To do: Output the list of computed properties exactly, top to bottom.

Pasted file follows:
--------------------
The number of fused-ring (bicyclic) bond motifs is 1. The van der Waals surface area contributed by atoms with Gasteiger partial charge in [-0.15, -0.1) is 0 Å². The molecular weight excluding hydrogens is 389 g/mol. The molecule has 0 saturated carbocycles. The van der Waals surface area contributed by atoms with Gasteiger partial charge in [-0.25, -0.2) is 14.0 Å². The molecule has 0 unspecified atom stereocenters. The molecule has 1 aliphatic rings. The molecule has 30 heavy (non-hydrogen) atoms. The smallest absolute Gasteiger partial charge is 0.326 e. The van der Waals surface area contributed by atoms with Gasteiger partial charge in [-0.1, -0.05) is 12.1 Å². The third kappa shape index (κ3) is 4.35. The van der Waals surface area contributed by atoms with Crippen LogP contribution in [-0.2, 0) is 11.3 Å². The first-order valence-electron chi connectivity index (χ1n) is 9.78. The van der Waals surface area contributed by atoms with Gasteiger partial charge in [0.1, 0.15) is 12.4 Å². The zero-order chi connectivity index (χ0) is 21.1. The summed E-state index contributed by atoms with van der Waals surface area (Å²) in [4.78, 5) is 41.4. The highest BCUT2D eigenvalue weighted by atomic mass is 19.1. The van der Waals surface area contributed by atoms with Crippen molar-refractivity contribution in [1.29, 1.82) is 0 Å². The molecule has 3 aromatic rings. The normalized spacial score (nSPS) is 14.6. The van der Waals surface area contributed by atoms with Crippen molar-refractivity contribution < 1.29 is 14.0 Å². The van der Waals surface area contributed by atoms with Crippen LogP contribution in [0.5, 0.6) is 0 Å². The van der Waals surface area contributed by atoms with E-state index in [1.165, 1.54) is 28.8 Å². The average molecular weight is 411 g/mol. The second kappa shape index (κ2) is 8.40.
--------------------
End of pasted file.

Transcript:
The number of fused-ring (bicyclic) bond motifs is 1. The van der Waals surface area contributed by atoms with Gasteiger partial charge in [-0.15, -0.1) is 0 Å². The molecular weight excluding hydrogens is 389 g/mol. The molecule has 0 saturated carbocycles. The van der Waals surface area contributed by atoms with Gasteiger partial charge in [-0.25, -0.2) is 14.0 Å². The molecule has 0 unspecified atom stereocenters. The molecule has 1 aliphatic rings. The molecule has 30 heavy (non-hydrogen) atoms. The smallest absolute Gasteiger partial charge is 0.326 e. The van der Waals surface area contributed by atoms with Gasteiger partial charge in [-0.1, -0.05) is 12.1 Å². The third kappa shape index (κ3) is 4.35. The van der Waals surface area contributed by atoms with Crippen LogP contribution in [-0.2, 0) is 11.3 Å². The first-order valence-electron chi connectivity index (χ1n) is 9.78. The van der Waals surface area contributed by atoms with Gasteiger partial charge in [0.1, 0.15) is 12.4 Å². The zero-order chi connectivity index (χ0) is 21.1. The summed E-state index contributed by atoms with van der Waals surface area (Å²) in [4.78, 5) is 41.4. The highest BCUT2D eigenvalue weighted by atomic mass is 19.1. The van der Waals surface area contributed by atoms with Crippen molar-refractivity contribution in [1.29, 1.82) is 0 Å². The molecule has 3 aromatic rings. The normalized spacial score (nSPS) is 14.6. The van der Waals surface area contributed by atoms with Crippen molar-refractivity contribution < 1.29 is 14.0 Å². The van der Waals surface area contributed by atoms with Crippen LogP contribution in [0.5, 0.6) is 0 Å². The van der Waals surface area contributed by atoms with E-state index in [1.165, 1.54) is 28.8 Å². The average molecular weight is 411 g/mol. The second kappa shape index (κ2) is 8.40.